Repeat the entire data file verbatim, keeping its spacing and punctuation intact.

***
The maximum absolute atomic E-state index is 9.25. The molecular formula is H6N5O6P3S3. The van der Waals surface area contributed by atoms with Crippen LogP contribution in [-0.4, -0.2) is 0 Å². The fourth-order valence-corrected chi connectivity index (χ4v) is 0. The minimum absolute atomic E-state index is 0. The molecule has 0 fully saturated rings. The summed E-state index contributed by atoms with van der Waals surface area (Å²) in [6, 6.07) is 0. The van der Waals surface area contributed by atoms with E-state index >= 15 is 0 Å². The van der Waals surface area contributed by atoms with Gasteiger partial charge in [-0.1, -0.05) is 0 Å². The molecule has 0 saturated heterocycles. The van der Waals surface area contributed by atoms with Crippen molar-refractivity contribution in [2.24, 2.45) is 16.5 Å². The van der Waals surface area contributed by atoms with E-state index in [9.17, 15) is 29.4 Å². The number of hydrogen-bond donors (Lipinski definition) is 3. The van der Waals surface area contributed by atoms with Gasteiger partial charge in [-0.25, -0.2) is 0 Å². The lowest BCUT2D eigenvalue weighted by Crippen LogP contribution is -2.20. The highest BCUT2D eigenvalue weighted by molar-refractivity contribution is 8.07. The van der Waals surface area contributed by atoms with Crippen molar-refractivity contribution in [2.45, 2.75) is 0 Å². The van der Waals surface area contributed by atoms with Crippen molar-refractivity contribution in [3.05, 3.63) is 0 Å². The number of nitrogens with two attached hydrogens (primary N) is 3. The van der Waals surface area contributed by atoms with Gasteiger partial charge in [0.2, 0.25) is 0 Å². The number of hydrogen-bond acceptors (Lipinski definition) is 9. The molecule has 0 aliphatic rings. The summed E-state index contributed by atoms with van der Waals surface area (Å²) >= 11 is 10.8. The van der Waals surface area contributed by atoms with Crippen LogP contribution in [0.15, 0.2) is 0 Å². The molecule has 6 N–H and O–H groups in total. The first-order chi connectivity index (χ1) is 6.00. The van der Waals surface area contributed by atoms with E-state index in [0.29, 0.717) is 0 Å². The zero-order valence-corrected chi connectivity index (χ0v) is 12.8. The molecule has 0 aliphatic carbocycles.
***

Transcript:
The maximum absolute atomic E-state index is 9.25. The molecular formula is H6N5O6P3S3. The van der Waals surface area contributed by atoms with Crippen LogP contribution in [-0.4, -0.2) is 0 Å². The fourth-order valence-corrected chi connectivity index (χ4v) is 0. The minimum absolute atomic E-state index is 0. The molecule has 0 fully saturated rings. The summed E-state index contributed by atoms with van der Waals surface area (Å²) in [6, 6.07) is 0. The van der Waals surface area contributed by atoms with E-state index >= 15 is 0 Å². The van der Waals surface area contributed by atoms with Gasteiger partial charge in [-0.1, -0.05) is 0 Å². The molecule has 0 saturated heterocycles. The van der Waals surface area contributed by atoms with Crippen molar-refractivity contribution in [2.24, 2.45) is 16.5 Å². The van der Waals surface area contributed by atoms with E-state index in [9.17, 15) is 29.4 Å². The number of hydrogen-bond donors (Lipinski definition) is 3. The van der Waals surface area contributed by atoms with Gasteiger partial charge in [-0.25, -0.2) is 0 Å². The lowest BCUT2D eigenvalue weighted by Crippen LogP contribution is -2.20. The highest BCUT2D eigenvalue weighted by molar-refractivity contribution is 8.07. The van der Waals surface area contributed by atoms with Crippen molar-refractivity contribution in [2.45, 2.75) is 0 Å². The van der Waals surface area contributed by atoms with Crippen molar-refractivity contribution in [3.05, 3.63) is 0 Å². The number of nitrogens with two attached hydrogens (primary N) is 3. The van der Waals surface area contributed by atoms with Gasteiger partial charge in [0.2, 0.25) is 0 Å². The number of hydrogen-bond acceptors (Lipinski definition) is 9. The molecule has 0 aliphatic rings. The summed E-state index contributed by atoms with van der Waals surface area (Å²) >= 11 is 10.8. The van der Waals surface area contributed by atoms with Crippen LogP contribution in [0.15, 0.2) is 0 Å². The molecule has 6 N–H and O–H groups in total. The first-order chi connectivity index (χ1) is 6.00. The van der Waals surface area contributed by atoms with E-state index in [0.29, 0.717) is 0 Å². The zero-order valence-corrected chi connectivity index (χ0v) is 12.8. The molecule has 0 aliphatic carbocycles.